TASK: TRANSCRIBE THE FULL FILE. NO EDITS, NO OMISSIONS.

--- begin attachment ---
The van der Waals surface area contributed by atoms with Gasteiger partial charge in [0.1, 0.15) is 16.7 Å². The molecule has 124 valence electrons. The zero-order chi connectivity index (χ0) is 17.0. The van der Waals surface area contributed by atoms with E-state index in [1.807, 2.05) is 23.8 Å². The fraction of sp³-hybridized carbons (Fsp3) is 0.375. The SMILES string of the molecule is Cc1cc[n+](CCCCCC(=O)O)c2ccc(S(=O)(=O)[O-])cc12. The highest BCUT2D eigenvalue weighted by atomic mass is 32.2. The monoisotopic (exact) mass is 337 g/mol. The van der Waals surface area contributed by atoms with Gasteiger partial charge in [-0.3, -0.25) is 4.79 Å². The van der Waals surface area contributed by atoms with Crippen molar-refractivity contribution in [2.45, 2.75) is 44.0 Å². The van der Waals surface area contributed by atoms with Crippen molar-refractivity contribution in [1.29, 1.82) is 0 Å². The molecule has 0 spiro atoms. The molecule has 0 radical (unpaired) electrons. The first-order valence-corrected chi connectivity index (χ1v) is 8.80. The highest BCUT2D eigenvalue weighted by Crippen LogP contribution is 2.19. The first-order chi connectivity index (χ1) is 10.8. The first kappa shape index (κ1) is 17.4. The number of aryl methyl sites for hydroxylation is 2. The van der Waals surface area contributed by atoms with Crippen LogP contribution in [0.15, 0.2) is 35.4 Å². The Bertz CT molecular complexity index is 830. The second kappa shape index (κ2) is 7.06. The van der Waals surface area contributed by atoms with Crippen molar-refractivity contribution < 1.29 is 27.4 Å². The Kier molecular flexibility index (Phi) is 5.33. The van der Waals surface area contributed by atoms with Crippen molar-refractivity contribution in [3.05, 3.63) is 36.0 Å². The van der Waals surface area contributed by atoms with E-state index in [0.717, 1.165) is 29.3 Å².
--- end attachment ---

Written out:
The van der Waals surface area contributed by atoms with Gasteiger partial charge in [0.1, 0.15) is 16.7 Å². The molecule has 124 valence electrons. The zero-order chi connectivity index (χ0) is 17.0. The van der Waals surface area contributed by atoms with E-state index in [1.807, 2.05) is 23.8 Å². The fraction of sp³-hybridized carbons (Fsp3) is 0.375. The SMILES string of the molecule is Cc1cc[n+](CCCCCC(=O)O)c2ccc(S(=O)(=O)[O-])cc12. The highest BCUT2D eigenvalue weighted by atomic mass is 32.2. The monoisotopic (exact) mass is 337 g/mol. The van der Waals surface area contributed by atoms with Gasteiger partial charge in [-0.3, -0.25) is 4.79 Å². The van der Waals surface area contributed by atoms with Crippen molar-refractivity contribution in [2.45, 2.75) is 44.0 Å². The van der Waals surface area contributed by atoms with Crippen molar-refractivity contribution in [1.29, 1.82) is 0 Å². The molecule has 0 spiro atoms. The molecule has 0 radical (unpaired) electrons. The first-order valence-corrected chi connectivity index (χ1v) is 8.80. The highest BCUT2D eigenvalue weighted by Crippen LogP contribution is 2.19. The first-order chi connectivity index (χ1) is 10.8. The first kappa shape index (κ1) is 17.4. The number of aryl methyl sites for hydroxylation is 2. The van der Waals surface area contributed by atoms with Crippen LogP contribution in [0.15, 0.2) is 35.4 Å². The Bertz CT molecular complexity index is 830. The second kappa shape index (κ2) is 7.06. The van der Waals surface area contributed by atoms with Crippen molar-refractivity contribution < 1.29 is 27.4 Å². The Kier molecular flexibility index (Phi) is 5.33. The van der Waals surface area contributed by atoms with Crippen molar-refractivity contribution in [3.05, 3.63) is 36.0 Å². The van der Waals surface area contributed by atoms with E-state index in [0.717, 1.165) is 29.3 Å².